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Recommended reading about EMC Atmos

Since I’ve been in the storage industry, I can’t think of another product that generated as much hype and interest for as long as EMC’s “Maui,” now rechristened Atmos for its general release.

Now that there’s actual technical nitty-gritty to get into about the product after a year of talk, the Internet is having a field day. There are a few follow-up resources with great details about the product springing up that I want to point out in case you missed them:

  • VMware senior director of strategic alliances Chad Sakac has an intricately detailed post up about how VMware’s vCloud initiative fits in with Atmos, and the differences between what VMware’s doing in the cloud and what Atmos is trying to accomplish.
  • Another EMCer, Dave Graham, covers the details of the hardware (aka “Hulk”) that’s being paired with Atmos.
  • The Storage Architect has questions.
  • Finally, StorageMojo’s Robin Harris has links to all the relevant technical whitepapers for anyone looking to truly geek out to their heart’s content. Harris also points out the highlights for those who don’t make whitepapers typical bedside reading.

I have been skeptical about cloud computing in the past, and remain that way to a certain extent. While I have no doubt about the ability of storage vendors and IT departments to put together huge, booming, honking service provider infrastructures, I still think that those pesky details about how users–especially users with a lot of data–are going to get their data there and back in a reasonable period of time have not been addressed. Some of my colleagues, like SearchServerVirtualization’s Alex Barrett,  have seen this movie before, and “[wonder] why hosting providers think that cloud storage will succeed when storage service providers (SSPs) of the late 1990s were such a blatant failure?”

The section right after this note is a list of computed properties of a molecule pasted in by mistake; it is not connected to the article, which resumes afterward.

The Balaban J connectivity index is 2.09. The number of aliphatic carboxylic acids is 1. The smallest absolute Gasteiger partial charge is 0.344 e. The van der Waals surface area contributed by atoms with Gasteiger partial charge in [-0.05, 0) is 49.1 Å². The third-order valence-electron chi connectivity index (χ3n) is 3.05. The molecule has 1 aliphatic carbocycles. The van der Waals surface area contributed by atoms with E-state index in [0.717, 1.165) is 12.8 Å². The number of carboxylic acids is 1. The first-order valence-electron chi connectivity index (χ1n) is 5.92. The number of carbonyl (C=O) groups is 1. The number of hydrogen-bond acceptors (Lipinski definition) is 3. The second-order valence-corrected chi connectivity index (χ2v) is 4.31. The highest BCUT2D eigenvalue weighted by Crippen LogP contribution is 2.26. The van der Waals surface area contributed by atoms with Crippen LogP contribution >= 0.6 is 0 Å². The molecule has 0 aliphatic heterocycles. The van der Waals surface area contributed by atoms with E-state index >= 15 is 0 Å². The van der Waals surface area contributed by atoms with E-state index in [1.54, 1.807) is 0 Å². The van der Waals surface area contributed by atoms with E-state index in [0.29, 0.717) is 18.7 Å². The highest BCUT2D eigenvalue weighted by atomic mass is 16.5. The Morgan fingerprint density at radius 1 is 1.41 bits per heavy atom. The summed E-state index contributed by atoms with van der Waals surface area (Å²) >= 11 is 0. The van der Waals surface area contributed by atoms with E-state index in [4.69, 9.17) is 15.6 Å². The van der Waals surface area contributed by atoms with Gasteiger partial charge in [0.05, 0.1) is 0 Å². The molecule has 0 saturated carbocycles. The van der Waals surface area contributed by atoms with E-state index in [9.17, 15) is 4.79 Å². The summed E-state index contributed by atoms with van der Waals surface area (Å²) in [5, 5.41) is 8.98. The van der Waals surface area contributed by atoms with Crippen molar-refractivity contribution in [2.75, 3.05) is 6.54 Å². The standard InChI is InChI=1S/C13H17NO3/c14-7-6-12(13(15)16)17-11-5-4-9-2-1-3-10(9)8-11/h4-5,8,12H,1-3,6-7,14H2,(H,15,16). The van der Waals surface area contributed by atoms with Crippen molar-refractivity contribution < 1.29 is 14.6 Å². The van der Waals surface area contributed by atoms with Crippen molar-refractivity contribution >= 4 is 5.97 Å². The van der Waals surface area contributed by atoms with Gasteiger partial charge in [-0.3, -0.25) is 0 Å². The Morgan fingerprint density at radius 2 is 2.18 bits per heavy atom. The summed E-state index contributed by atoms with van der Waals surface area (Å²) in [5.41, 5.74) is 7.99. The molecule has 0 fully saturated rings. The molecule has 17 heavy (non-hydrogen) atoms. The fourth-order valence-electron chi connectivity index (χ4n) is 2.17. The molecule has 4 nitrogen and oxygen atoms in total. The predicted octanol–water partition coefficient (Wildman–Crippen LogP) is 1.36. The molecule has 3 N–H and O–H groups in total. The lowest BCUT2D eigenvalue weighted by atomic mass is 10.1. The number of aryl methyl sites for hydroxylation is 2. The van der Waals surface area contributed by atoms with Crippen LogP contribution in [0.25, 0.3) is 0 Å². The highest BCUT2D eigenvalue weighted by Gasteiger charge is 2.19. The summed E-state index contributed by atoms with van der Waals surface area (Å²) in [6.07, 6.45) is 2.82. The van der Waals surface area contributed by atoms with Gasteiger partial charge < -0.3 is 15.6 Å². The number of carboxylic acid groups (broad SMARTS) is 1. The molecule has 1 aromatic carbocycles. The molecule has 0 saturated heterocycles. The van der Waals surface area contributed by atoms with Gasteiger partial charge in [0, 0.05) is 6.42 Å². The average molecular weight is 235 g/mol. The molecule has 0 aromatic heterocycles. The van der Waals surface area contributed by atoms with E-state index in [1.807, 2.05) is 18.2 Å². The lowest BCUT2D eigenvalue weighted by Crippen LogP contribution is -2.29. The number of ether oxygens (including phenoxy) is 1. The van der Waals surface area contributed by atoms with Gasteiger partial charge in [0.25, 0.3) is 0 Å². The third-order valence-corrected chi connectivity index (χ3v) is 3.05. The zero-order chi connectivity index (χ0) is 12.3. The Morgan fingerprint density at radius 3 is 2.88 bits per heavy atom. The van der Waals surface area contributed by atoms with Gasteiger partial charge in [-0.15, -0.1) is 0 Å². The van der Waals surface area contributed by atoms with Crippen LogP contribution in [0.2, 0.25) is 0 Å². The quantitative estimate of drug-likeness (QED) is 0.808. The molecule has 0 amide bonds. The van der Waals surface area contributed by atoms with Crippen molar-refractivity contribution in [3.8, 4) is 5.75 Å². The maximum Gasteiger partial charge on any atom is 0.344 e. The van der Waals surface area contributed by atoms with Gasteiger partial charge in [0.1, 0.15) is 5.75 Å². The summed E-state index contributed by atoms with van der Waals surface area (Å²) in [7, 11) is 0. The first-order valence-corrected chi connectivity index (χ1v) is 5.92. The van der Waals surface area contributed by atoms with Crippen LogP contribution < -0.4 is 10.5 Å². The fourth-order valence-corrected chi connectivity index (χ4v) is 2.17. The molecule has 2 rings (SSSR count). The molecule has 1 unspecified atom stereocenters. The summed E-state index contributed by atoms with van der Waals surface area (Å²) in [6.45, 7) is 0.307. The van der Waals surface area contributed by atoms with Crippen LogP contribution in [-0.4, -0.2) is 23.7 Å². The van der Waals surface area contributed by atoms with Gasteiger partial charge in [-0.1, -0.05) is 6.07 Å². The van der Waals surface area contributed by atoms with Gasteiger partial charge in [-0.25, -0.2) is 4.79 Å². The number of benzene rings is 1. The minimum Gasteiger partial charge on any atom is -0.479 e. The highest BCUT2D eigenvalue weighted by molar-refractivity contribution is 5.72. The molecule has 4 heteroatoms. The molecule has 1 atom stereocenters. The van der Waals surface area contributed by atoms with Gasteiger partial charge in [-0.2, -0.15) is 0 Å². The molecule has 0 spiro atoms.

For many, the answer to that question is that today’s technology has advanced since the 1990s. Chris Gladwin, founder of Atmos competitor Cleversafe, told me that he’s had the idea for his cloud offering for years, but the average Ethernet network was nowhere near up to speed. Now it’s more like ‘near.’ And just yesterday I wrote about one startup, Linxter, that’s trying to do something about one piece of the networking equation. It may be that the technology’s finally ready, even if the idea doesn’t look much different.

It has also been suggested to me by IDC’s Rick Villars that the storage industry thinks of the cloud as an effort to replace all or part of an enterprise data center, but that cloud service providers actually represent a net new mass of storage consumers. It might be that both skeptics and cloud computing evangelists are exactly right, but they’re talking about differing markets.

When it comes to the enterprise, though, I think the cloud will have its uses–not necessarily in deployments but in giving rise to products like Atmos. The enterprise has been looking for a global, autonomic, simple, logical means of moving data based on its business value, not to mention cheap, simple, commodity storage hardware components, for quite a few years now. I’ve written stories before prompted by the wistful look in enterprise storage admins’ eyes when they hear about automation like Compellent’s Data Progression feature for tiered storage.  Whether or not the external cloud business takes off like people think it will, it looks like some longstanding enterprise storage wish list items might still be checked off.

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